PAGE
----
Still urgent after 40 years
It’s 40 years today since we issued the first ever Urgent Action, on behalf of Brazilian Labour Rights activist Professor Luiz Basilio Rossi, detained and tortured by the military junta all because of his political activism. Like many stories of individuals suffering from human rights abuses around the world, his story is a powerful one.
When Tracy Ulltveit-Moe, the then-Central America researcher heard about his case almost 40 years ago today, she decided to try something new. She sent out what she called an ‘Urgent Action’ to try and stop Basilio’s ill-treatment. The result was astonishing. When Amnesty supporters wrote letters to the Brazilian authorities Professor Rossi’s torture stopped and he was later released. Read Tracey’s incredible story about that first Urgent Action and how they became a core part of our campaigning.
Professor Rossi’s story set a powerful model for the tens of thousands of Urgent Actions that have followed over the past 40 years.
It’s all based on a very simple idea: that when someone is in immediate danger of serious human rights abuse, those responsible would receive thousands of letters, faxes and telegrams from all over the world demanding it to stop. This would show the authorities that the world is watching and might protect that person from further abuse. This immediate response from people all over the world is still as effective today as it was in 1973! 165,000 people from all over the world are members of the Urgent Action Network, and 13,000 of you here in the UK are ready and waiting for emails from us that will ask you to send a letter, email, or fax to help protect someone.
Since 1973, we have issued Urgent Actions on behalf of some hugely influential people including political leaders such as Aung Sun Suu Kyi and former president of Czechoslovakia Vaclav Havel. Kim Dae Jung featured in one Urgent Action and he went on to become winner of the Nobel Peace Prize and President of Korea after his release. But the majority are stories of ‘ordinary’ people from all over the world either standing up for human rights in their country or facing human rights abuse.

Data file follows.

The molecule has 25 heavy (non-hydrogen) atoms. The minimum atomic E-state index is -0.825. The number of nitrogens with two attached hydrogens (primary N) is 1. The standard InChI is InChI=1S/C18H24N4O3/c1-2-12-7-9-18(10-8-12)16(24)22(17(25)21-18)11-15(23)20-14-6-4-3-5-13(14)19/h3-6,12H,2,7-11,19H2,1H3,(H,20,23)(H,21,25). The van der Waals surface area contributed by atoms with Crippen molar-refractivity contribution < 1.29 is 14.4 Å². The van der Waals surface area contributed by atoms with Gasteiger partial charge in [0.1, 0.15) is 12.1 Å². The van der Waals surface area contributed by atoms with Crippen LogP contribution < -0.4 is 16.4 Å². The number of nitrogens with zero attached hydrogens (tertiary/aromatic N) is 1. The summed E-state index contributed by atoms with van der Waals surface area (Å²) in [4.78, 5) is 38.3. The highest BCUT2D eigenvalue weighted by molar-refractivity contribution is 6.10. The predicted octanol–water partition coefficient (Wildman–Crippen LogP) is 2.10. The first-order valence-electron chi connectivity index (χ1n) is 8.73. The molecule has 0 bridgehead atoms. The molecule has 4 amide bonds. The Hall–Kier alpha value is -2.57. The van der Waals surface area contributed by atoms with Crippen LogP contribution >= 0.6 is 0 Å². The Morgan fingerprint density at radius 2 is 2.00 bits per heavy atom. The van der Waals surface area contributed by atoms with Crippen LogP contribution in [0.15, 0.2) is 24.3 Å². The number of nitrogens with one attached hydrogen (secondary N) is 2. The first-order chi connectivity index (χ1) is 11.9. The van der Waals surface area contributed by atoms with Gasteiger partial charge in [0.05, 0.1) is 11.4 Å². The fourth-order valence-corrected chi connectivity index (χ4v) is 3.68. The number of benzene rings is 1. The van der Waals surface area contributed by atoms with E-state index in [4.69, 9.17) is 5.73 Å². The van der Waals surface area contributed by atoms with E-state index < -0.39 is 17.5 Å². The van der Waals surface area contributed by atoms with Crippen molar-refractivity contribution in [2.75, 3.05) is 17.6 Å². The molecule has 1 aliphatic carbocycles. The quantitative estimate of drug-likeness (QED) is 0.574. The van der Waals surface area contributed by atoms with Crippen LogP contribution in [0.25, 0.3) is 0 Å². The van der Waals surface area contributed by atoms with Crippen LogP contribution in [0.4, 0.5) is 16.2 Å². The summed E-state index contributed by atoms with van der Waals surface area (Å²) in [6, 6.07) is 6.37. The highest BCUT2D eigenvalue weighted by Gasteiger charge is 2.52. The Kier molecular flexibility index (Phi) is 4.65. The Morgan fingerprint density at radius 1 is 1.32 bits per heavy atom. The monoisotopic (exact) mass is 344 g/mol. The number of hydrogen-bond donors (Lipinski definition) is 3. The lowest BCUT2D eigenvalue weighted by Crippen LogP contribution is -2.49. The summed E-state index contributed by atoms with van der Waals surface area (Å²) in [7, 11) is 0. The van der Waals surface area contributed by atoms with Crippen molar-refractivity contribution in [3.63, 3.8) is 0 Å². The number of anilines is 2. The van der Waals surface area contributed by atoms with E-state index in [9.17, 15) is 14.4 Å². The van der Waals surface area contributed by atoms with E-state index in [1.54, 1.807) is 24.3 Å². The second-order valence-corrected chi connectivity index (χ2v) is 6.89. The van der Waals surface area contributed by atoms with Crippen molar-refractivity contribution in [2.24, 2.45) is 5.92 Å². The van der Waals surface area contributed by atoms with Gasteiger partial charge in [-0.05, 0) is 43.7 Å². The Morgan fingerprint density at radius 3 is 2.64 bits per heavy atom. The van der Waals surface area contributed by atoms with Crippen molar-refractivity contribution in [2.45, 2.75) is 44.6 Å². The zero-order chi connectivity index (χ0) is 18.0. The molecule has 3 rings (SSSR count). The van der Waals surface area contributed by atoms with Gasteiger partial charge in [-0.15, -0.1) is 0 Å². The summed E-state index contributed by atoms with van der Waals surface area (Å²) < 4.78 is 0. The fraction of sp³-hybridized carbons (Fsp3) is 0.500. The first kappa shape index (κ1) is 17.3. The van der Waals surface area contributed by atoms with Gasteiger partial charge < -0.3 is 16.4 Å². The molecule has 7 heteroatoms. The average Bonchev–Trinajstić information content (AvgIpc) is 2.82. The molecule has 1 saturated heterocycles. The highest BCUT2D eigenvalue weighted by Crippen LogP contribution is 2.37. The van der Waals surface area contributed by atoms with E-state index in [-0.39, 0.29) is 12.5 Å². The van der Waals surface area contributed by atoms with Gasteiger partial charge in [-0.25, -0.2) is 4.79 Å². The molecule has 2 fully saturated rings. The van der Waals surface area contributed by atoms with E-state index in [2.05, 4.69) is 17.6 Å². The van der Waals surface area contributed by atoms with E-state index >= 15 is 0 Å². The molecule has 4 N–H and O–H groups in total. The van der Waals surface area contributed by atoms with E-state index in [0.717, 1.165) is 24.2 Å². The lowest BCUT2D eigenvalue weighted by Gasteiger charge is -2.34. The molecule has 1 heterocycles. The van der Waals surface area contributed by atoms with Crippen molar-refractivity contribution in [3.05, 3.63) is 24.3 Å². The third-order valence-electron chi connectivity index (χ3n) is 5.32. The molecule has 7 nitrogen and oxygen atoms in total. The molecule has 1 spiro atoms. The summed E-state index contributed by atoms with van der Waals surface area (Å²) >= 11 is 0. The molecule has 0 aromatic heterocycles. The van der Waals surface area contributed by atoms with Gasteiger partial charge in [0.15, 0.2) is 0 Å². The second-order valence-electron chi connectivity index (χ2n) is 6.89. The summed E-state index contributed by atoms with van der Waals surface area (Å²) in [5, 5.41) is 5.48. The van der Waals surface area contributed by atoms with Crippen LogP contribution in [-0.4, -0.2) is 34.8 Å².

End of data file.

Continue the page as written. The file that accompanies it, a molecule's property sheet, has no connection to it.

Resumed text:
A lot has also changed over the past 40 years, and something in particular that has changed dramatically is technology. When Tracy Ulltveit-Moe wrote the first Urgent Action in 1973 neither email, the internet or fax existed back then, only snail mail! Now, we are seeing increasing Urgent Actions about people who are being arrested for expressing their opinions online, something that wasn’t foreseeable back then!
However one thing has remained the same and that is the amazing ability of Urgent Actions to help prevent and stop human rights abuses happening around the world, 40 years on.
We often receive good news about those people featured in Urgent Actions. Just a few weeks ago we were told that Mao Hengfeng, a Chinese woman jailed for her human rights work had been released from prison and allowed to serve the remainder of her sentence at home with her husband.
Mao herself thanked Amnesty supporters and others who had written to the Chinese authorities on her behalf. She and her husband believed that it was these letters, emails and faxes that had resulted in her being allowed to go home.
As we celebrate the successes that the Urgent Action network has achieved over the past 40 years I would also like to remember those people, and those families, who did not have a happy ending. 40 years on, we are still sending out over almost 400 Urgent Actions every year, each one featuring someone who is facing human rights abuse. This is why it is so very important that we keep sending letters, emails and faxes to stand up for human rights and Individuals at Risk around the world.
We don’t know who the next Urgent Action will be about or what human rights issue it will highlight but I hope that you will stand with us and speak up for this individual whoever or wherever they are.
So add your voice and join the Urgent Action network. The power of your action and letter could make that difference.
Our blogs are written by Amnesty International staff, volunteers and other interested individuals, to encourage debate around human rights issues. They do not necessarily represent the views of Amnesty International.